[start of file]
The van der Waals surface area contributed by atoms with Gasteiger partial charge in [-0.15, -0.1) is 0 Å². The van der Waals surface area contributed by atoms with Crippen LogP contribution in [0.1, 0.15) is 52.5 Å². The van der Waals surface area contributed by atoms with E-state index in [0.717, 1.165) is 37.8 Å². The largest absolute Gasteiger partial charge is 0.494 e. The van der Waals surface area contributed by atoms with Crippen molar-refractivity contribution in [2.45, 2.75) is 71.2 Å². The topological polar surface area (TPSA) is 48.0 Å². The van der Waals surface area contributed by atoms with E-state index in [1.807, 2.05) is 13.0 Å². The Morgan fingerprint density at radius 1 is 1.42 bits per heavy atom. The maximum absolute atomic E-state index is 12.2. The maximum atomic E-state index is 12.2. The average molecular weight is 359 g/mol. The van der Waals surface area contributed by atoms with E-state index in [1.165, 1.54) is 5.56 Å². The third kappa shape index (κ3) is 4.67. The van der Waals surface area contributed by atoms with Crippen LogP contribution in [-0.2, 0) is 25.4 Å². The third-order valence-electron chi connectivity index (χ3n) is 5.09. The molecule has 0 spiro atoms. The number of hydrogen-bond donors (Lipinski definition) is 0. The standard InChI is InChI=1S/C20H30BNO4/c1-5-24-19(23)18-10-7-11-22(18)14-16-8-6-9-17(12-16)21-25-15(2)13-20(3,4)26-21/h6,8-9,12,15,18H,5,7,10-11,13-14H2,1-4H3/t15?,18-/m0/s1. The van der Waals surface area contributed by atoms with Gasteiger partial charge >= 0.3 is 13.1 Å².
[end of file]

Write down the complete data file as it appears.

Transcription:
The van der Waals surface area contributed by atoms with Gasteiger partial charge in [-0.15, -0.1) is 0 Å². The van der Waals surface area contributed by atoms with Crippen LogP contribution in [0.1, 0.15) is 52.5 Å². The van der Waals surface area contributed by atoms with E-state index in [0.717, 1.165) is 37.8 Å². The largest absolute Gasteiger partial charge is 0.494 e. The van der Waals surface area contributed by atoms with Crippen molar-refractivity contribution in [2.45, 2.75) is 71.2 Å². The topological polar surface area (TPSA) is 48.0 Å². The van der Waals surface area contributed by atoms with E-state index in [1.807, 2.05) is 13.0 Å². The Morgan fingerprint density at radius 1 is 1.42 bits per heavy atom. The maximum absolute atomic E-state index is 12.2. The maximum atomic E-state index is 12.2. The average molecular weight is 359 g/mol. The van der Waals surface area contributed by atoms with E-state index in [1.165, 1.54) is 5.56 Å². The third kappa shape index (κ3) is 4.67. The van der Waals surface area contributed by atoms with Crippen LogP contribution in [-0.2, 0) is 25.4 Å². The third-order valence-electron chi connectivity index (χ3n) is 5.09. The molecule has 0 spiro atoms. The number of hydrogen-bond donors (Lipinski definition) is 0. The standard InChI is InChI=1S/C20H30BNO4/c1-5-24-19(23)18-10-7-11-22(18)14-16-8-6-9-17(12-16)21-25-15(2)13-20(3,4)26-21/h6,8-9,12,15,18H,5,7,10-11,13-14H2,1-4H3/t15?,18-/m0/s1. The van der Waals surface area contributed by atoms with Gasteiger partial charge >= 0.3 is 13.1 Å².